Maybe that’s why there has been less blogging lately, I already personally feel like I’m talking about myself too much. Add to this that I’m in the closing phases of the new novel, along with a number of other projects, and there’s also just been a lot less time.
Nonetheless, there are new things to share:
That’s the typically fantastic promotional artwork from Kevin Necessary for my newest Earbud Theater podplay, The Sounds Below. You can stream/download it through the link or head over to iTunes. It launched Oct. 28th, just in time for Halloween, and the response has been, I think, the strongest of any of my Earbud pieces. I feel like I’m still in the extended sigh of relief from finishing it; the soundscape for it was by far the most complicated and time-consuming of them all, and as has been our practice I was doing post-production all by myself. That’s going to change going forward – one of the thrilling things going on right now is that our work is starting to attract people who want to help out, including some people who actually know what they’re doing when it comes to audio engineering. This means we’ll be able to get out work that is of much higher-quality, but also faster. My next piece is going to be a little change of pace called Bubbles, which should drop in mid-December.
Three Earbud pieces from this year – Habitat, Bea Little, and ESCAPE! (The End of Humanity Song), are nominated for multiple Audio Verse Awards. The Awards are now in their second year, and with some of the most popular audio drama podcasts on Earth like The Truth and Welcome to Night Vale in contention, it’s likely to draw far more attention. Earbud won a couple last year, and we’re hoping to as well this year. Anyone can vote here (hint, hint); this round will reduce the nominees to finalists in every category, and in the second half of November another vote will determine the winners.
I did a pair of radio interviews this week, to talk about both Seeing by Moonlight and the Virgin Galactic disaster; first for the show Late Night Parents, and then again for Allen Media Radio, which is an actually an outlet of the P.R. firm my co-author hired. So you’re literally listening to my publicist interview me, which makes it very friendly, with expertly-frequent plugs.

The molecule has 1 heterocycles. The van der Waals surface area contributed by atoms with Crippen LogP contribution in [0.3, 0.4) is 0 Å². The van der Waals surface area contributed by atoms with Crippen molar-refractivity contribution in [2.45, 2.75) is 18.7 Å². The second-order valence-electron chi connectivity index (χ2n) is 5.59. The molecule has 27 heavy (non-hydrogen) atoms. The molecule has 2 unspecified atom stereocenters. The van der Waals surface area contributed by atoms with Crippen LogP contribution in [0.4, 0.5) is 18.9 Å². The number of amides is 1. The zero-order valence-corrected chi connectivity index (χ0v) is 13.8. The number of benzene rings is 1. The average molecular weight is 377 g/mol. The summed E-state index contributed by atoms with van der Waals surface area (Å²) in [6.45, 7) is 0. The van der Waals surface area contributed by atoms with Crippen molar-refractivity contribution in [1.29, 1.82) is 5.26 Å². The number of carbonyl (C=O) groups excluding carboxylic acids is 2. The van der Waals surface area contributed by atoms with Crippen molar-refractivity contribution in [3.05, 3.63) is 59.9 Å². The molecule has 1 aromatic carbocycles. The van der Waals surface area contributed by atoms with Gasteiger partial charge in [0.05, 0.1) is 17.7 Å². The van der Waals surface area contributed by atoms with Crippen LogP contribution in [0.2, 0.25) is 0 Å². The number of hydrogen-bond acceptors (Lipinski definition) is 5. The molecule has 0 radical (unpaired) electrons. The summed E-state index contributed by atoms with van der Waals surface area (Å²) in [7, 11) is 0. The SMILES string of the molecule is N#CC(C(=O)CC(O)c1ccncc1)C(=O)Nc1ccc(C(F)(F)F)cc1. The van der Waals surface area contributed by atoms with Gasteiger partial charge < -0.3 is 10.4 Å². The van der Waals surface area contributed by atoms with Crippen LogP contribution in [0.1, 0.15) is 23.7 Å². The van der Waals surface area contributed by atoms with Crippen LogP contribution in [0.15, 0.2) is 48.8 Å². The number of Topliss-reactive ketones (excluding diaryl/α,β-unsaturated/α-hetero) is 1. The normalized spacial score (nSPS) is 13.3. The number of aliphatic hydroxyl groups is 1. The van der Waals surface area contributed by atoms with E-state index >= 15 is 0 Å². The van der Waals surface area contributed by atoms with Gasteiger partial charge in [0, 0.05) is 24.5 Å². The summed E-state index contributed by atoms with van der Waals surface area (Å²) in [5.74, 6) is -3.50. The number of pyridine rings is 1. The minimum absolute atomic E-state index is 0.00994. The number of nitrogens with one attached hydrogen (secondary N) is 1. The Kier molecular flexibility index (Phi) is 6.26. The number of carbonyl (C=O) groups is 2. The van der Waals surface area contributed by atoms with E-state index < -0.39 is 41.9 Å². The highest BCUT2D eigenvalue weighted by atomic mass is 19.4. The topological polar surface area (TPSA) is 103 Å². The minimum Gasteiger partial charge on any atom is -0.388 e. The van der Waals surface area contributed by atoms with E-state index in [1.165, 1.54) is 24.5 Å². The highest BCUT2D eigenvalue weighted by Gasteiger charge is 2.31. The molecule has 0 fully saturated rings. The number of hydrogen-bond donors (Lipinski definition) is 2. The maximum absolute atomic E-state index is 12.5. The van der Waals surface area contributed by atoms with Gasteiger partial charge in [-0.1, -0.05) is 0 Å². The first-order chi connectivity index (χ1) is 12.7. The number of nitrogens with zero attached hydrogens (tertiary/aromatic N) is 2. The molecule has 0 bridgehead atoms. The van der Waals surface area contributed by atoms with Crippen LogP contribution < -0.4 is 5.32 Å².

Because of the research I did into the history of rocketry and the space program for Moonlight, I do still follow stories like Virgin Galactic with interest, and I guess in the one-hand-washes-the-other mechanics of media booking, it’s easier to talk to me about a book after we’ve spent some time on the current headlines. That may be feeding my recent ambivalence, because it’s difficult to consider that a terrible accident which cost someone their life gets processed into an opportunity to advertise my little thriller book. Still, my co-author has asked if I would be the public face of our partnership, and it’s something I’m willing to do if it helps him recoup his investment in this book.
Lastly, one of the films I shot this year, Reclaiming Friendship Park, launched its first rough trailer. You can view it on the film’s Facebook page. The movie is still very early in post-production, so a lot of mixing and color correcting still needs to be done (and the music is, obviously, not ours), but I think it looks pretty polished for this stage, especially considering how low the budget was. I’m only in the trailer for the blink of an eye, but since my character is largely comic relief, and the trailer is focused on setting up the story, it makes sense.
I heard from the director and producer of the other film I shot, Cloudy With a Chance of Sunshine. Sounds like they’re up to their necks in post as well, but that there will probably be a cut to view around January.
Hopefully I will be able to write a little more later about my short story collection Stages of Sleep, which is nearly in its final form – just waiting on cover art. The way everything is lining up, I’m likely to have two books out in 2015 – and at least two feature films in which I’m acting. Talk about work coming to fruition. That’s something I’m not ambivalent about at all.